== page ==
Big tech companies are known to be global tax evaders, using an elaborate corporate structures to pay virtually no tax. We’ve covered the practice here and here, yet there’s more action on this issue in the Eurozone Wednesday morning.
European members of parliament are digging into the practice and their Tax Rulings Committee, which is the body handling the probe, invited Amazon, Facebook and Google to an informal meeting to discuss their tax practices.
The three tech giants all declined the request, signaling a continued hardline stance on the issue.
The snubbed EU members said on Tuesday that it’s disappointing the tech giants “seem unable to find time to discuss their tax practices in public before the European Parliament’s Tax Rulings Committee, despite its best efforts to accommodate them.”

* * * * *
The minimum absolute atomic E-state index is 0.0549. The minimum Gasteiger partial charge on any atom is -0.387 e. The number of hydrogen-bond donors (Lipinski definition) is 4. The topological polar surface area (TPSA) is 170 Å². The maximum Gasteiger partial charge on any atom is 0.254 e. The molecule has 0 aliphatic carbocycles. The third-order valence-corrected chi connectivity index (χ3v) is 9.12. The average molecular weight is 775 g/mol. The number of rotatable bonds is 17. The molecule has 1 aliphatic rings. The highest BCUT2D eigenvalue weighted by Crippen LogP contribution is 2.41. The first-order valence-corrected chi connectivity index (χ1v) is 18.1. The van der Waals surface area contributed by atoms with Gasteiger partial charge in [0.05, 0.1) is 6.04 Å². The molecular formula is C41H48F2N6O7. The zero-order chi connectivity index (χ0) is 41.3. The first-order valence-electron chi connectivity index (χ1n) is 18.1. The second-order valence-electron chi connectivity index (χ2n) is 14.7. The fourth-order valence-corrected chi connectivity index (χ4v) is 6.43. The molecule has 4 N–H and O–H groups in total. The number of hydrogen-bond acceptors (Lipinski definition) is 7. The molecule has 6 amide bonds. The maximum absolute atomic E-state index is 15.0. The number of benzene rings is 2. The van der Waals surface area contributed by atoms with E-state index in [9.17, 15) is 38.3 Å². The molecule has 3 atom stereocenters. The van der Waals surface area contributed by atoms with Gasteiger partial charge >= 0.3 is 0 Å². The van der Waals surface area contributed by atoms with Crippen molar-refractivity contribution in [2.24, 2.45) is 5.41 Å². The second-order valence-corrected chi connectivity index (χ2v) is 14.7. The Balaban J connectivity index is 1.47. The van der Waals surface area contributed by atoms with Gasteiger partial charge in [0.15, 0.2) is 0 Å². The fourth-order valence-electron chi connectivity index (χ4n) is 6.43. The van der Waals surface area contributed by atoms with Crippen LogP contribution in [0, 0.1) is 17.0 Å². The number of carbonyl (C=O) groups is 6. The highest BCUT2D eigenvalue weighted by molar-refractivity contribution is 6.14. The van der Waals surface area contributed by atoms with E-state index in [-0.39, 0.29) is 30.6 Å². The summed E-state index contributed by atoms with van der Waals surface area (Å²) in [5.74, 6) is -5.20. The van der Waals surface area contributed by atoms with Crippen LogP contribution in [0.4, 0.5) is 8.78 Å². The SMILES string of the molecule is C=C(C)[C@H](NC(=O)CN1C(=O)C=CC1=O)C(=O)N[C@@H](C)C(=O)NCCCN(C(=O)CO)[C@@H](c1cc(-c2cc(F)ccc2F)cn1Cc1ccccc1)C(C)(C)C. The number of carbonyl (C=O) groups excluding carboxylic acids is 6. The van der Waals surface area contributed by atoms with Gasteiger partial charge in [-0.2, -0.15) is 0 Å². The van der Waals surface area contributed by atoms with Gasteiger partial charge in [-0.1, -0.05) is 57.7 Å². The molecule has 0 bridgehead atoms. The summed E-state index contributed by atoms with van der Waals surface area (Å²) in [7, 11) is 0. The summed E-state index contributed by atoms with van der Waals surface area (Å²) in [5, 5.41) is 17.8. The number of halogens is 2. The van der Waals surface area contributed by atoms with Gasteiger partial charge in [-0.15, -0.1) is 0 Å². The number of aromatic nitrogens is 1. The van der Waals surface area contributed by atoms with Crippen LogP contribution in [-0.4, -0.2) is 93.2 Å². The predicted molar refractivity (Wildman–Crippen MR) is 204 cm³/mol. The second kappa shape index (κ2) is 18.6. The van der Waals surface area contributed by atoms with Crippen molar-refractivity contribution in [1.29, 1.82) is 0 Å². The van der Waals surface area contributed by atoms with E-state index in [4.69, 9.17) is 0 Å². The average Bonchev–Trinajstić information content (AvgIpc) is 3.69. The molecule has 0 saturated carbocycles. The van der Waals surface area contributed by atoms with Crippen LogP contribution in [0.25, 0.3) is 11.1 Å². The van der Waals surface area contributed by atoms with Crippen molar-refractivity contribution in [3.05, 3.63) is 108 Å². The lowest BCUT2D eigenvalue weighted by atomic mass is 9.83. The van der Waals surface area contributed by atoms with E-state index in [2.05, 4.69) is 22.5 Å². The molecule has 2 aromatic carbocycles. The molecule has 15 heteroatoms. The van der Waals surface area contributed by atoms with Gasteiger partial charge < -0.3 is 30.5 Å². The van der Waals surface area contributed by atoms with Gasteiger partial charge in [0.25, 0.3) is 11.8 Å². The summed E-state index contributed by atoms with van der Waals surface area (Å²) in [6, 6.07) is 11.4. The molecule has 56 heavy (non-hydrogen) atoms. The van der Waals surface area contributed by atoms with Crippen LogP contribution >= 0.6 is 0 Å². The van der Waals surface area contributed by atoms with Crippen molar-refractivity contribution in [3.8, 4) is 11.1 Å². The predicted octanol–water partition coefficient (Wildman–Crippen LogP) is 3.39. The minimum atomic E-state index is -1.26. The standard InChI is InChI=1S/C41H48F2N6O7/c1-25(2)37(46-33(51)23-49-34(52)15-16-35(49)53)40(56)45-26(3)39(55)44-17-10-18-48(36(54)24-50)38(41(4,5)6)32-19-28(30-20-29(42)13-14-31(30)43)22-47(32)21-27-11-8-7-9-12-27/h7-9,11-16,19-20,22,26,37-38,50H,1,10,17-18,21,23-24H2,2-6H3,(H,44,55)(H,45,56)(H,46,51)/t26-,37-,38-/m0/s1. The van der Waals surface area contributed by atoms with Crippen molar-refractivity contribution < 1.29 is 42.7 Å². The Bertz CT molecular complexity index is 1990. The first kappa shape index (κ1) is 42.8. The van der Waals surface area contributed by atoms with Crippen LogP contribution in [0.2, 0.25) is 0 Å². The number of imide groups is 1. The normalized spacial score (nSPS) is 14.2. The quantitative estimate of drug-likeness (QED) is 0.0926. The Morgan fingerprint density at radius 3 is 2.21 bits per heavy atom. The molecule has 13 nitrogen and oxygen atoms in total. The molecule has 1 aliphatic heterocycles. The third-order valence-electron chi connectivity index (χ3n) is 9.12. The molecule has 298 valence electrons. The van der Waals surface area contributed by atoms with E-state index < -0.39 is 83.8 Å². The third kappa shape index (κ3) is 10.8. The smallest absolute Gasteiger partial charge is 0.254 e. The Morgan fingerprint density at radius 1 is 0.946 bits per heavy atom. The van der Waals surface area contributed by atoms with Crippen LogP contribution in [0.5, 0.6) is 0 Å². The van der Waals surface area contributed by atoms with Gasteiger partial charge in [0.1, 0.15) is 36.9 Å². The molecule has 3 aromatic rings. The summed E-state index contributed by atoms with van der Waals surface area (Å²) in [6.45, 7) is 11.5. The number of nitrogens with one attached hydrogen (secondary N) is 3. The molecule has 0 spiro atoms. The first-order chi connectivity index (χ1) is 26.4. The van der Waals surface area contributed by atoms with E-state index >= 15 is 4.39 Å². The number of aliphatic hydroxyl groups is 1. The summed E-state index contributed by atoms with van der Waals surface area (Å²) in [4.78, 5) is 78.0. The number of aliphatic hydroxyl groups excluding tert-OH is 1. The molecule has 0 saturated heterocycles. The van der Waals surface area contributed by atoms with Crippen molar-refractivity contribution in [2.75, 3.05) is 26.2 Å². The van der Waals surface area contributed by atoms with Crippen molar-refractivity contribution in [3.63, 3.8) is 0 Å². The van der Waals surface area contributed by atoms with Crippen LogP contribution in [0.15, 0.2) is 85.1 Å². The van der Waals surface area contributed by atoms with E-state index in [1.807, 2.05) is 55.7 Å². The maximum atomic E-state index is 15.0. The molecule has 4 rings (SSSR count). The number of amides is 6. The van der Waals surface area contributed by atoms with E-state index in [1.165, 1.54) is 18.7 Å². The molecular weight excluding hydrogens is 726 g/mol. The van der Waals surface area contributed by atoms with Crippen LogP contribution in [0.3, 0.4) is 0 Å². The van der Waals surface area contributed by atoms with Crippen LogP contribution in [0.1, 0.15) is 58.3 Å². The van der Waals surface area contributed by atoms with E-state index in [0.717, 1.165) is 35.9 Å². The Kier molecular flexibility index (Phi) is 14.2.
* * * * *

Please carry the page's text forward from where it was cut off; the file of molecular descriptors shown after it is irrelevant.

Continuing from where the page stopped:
The Tax Rulings Committee was formed after the “Luxleaks” scandal, which highlighted the vast scale and elaborate measures large multinationals take to avoid taxes.
“If they stick to their refusal, it will come across as if they have more to lose than to win by being transparent about the way they fulfill their legal obligations in Europe,” warned committee chairman Alain Lamassoure.
Co-rapporteur Michael Theurer, who is a leader of the committee, was even more upset, saying the absenteeism was “absolutely unacceptable”.
While the committee has no power to force the companies to participate, it surely will not be viewed favorably by other EU bodies who do have power. Google is already under investigation by the EU competition committee, which has wide ranging authority to impose sanctions on the company.